Charges Dismissed

November 4, 2013 | by Angela Caputo, Mary Mitchell | The Chicago Reporter, Chicago Sun-Times

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The Chicago Sun-Times applauds Cook County Board President Toni Preckwinkle, who has made cutting the jail population one of her top priorities. Unafraid to ask hard questions about the criminal justice system, Preckwinkle is challenging the idea that the jail population primarily consists of dangerous individuals.

The Chicago Sun-Times applauds Cook County Board President Toni Preckwinkle, who has made cutting the jail population one of her top priorities. Unafraid to ask hard questions about the criminal justice system, Preckwinkle is challenging the idea that the jail population primarily consists of dangerous individuals. She suggests that the jail population, which consists predominantly of people of color, is a result of racism and social class rather than an inclination to criminal activity. Preckwinkle questions what is considered dangerous and hopes to reduce the number of non-violent detainees.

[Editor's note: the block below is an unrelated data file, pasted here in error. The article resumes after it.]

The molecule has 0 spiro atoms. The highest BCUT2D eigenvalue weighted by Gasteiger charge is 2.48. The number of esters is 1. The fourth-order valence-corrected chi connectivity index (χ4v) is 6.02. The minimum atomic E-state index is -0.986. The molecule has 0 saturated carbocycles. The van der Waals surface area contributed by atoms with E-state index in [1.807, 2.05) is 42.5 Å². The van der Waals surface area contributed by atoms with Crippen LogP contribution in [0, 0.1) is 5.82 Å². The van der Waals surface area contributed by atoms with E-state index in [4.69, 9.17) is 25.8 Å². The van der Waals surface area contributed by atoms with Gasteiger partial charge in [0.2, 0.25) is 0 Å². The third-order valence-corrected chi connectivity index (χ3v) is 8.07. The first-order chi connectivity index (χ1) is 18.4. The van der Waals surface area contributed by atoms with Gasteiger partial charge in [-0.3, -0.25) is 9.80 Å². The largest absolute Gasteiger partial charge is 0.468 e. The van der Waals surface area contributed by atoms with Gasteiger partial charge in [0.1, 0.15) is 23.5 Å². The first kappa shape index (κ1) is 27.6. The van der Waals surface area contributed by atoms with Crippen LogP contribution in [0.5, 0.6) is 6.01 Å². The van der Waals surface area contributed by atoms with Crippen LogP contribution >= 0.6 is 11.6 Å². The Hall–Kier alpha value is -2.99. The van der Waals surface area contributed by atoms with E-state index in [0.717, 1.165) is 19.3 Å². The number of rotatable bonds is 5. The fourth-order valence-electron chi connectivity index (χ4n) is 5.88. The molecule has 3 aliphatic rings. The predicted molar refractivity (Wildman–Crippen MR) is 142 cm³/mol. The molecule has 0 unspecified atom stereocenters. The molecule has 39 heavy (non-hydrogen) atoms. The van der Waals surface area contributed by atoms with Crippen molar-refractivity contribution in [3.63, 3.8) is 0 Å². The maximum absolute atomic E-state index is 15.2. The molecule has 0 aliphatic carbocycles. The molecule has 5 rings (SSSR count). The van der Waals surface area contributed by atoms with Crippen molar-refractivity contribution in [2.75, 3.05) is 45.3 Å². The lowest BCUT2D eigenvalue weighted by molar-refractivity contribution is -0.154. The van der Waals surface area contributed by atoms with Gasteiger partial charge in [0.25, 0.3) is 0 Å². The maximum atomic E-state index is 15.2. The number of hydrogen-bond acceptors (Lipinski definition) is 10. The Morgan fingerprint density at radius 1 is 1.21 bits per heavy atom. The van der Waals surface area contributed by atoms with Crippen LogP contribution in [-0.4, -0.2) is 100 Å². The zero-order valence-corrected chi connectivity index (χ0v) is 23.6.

A recent Chicago Reporter article describes the network of relationships connecting policing, the courts, and the jail. From 2006 to 2012, eight out of 10 misdemeanor cases were dismissed, making Cook County’s dismissal rate one of the highest in the nation. While police argue that arrests are necessary in order to deter violent crime, Candace McCoy, a professor at John Jay Criminal Justice at The City University of New York, argues these high numbers are a result of “rounding up of the usual suspects,” a practice civil rights advocates compare to New York’s stop-and-frisk debate. Timothy Evans, a chief judge of the Circuit Court of Cook County, argues that the ability for reform lays in the hands of state attorneys, not judges. Preckwinkle and other critics believe the high dismissal rate is a result of prosecutors’ attempt to maintain a good relationship by police by allowing them to arrest whenever there is a reasonable suspicion.

To read the original Chicago Sun-Times article, click here.

To read the original Chicago Reporter article, click here.